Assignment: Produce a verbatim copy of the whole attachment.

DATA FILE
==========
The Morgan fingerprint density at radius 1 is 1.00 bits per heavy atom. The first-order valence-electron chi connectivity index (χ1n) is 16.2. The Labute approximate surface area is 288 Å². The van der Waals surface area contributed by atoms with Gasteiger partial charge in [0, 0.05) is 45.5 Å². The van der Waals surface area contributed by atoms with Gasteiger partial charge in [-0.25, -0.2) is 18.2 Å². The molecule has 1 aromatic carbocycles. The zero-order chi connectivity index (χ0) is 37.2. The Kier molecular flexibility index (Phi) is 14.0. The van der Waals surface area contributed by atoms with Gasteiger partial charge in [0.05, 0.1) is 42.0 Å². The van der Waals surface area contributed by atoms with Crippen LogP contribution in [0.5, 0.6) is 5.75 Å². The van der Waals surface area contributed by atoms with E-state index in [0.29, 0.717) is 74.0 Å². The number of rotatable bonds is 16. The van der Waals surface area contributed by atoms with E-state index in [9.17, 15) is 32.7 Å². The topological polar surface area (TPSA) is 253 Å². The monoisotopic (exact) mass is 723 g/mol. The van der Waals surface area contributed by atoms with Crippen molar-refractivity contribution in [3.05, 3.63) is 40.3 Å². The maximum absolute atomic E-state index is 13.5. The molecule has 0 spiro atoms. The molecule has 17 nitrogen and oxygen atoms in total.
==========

The Morgan fingerprint density at radius 1 is 1.00 bits per heavy atom. The first-order valence-electron chi connectivity index (χ1n) is 16.2. The Labute approximate surface area is 288 Å². The van der Waals surface area contributed by atoms with Gasteiger partial charge in [0, 0.05) is 45.5 Å². The van der Waals surface area contributed by atoms with Gasteiger partial charge in [-0.25, -0.2) is 18.2 Å². The molecule has 1 aromatic carbocycles. The zero-order chi connectivity index (χ0) is 37.2. The Kier molecular flexibility index (Phi) is 14.0. The van der Waals surface area contributed by atoms with Gasteiger partial charge in [0.05, 0.1) is 42.0 Å². The van der Waals surface area contributed by atoms with Crippen LogP contribution in [0.5, 0.6) is 5.75 Å². The van der Waals surface area contributed by atoms with E-state index in [0.29, 0.717) is 74.0 Å². The number of rotatable bonds is 16. The van der Waals surface area contributed by atoms with E-state index in [9.17, 15) is 32.7 Å². The topological polar surface area (TPSA) is 253 Å². The monoisotopic (exact) mass is 723 g/mol. The van der Waals surface area contributed by atoms with Crippen molar-refractivity contribution in [3.05, 3.63) is 40.3 Å². The maximum absolute atomic E-state index is 13.5. The molecule has 0 spiro atoms. The molecule has 17 nitrogen and oxygen atoms in total.